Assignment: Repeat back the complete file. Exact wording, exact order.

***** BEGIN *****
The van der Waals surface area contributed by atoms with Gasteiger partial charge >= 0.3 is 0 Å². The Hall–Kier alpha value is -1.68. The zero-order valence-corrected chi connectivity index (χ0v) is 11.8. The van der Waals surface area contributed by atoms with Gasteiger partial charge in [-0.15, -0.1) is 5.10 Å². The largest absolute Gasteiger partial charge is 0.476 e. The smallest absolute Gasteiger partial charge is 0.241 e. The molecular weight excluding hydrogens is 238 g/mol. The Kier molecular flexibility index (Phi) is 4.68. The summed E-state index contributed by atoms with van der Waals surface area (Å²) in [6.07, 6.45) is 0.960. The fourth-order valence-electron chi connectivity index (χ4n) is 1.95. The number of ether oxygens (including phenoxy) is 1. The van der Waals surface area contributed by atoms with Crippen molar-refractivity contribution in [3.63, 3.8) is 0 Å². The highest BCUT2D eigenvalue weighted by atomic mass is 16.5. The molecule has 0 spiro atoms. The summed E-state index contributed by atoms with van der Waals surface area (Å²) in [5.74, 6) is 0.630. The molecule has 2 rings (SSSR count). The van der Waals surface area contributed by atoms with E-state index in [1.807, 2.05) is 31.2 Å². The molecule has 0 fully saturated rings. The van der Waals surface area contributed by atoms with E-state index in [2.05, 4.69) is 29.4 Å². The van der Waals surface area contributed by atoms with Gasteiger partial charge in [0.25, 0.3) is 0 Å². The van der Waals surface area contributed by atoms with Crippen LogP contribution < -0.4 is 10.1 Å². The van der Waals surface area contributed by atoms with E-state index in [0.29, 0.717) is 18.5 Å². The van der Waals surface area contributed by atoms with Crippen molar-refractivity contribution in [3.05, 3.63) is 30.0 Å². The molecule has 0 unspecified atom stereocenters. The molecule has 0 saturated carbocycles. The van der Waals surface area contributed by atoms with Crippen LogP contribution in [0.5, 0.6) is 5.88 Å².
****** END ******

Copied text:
The van der Waals surface area contributed by atoms with Gasteiger partial charge >= 0.3 is 0 Å². The Hall–Kier alpha value is -1.68. The zero-order valence-corrected chi connectivity index (χ0v) is 11.8. The van der Waals surface area contributed by atoms with Gasteiger partial charge in [-0.15, -0.1) is 5.10 Å². The largest absolute Gasteiger partial charge is 0.476 e. The smallest absolute Gasteiger partial charge is 0.241 e. The molecular weight excluding hydrogens is 238 g/mol. The Kier molecular flexibility index (Phi) is 4.68. The summed E-state index contributed by atoms with van der Waals surface area (Å²) in [6.07, 6.45) is 0.960. The fourth-order valence-electron chi connectivity index (χ4n) is 1.95. The number of ether oxygens (including phenoxy) is 1. The van der Waals surface area contributed by atoms with Crippen molar-refractivity contribution in [3.63, 3.8) is 0 Å². The highest BCUT2D eigenvalue weighted by atomic mass is 16.5. The molecule has 0 spiro atoms. The summed E-state index contributed by atoms with van der Waals surface area (Å²) in [5.74, 6) is 0.630. The molecule has 2 rings (SSSR count). The van der Waals surface area contributed by atoms with E-state index in [1.807, 2.05) is 31.2 Å². The molecule has 0 fully saturated rings. The van der Waals surface area contributed by atoms with E-state index in [2.05, 4.69) is 29.4 Å². The van der Waals surface area contributed by atoms with Gasteiger partial charge in [0.25, 0.3) is 0 Å². The van der Waals surface area contributed by atoms with Crippen LogP contribution < -0.4 is 10.1 Å². The van der Waals surface area contributed by atoms with E-state index in [0.29, 0.717) is 18.5 Å². The van der Waals surface area contributed by atoms with Crippen molar-refractivity contribution in [3.05, 3.63) is 30.0 Å². The molecule has 0 unspecified atom stereocenters. The molecule has 0 saturated carbocycles. The van der Waals surface area contributed by atoms with Crippen LogP contribution in [0.5, 0.6) is 5.88 Å².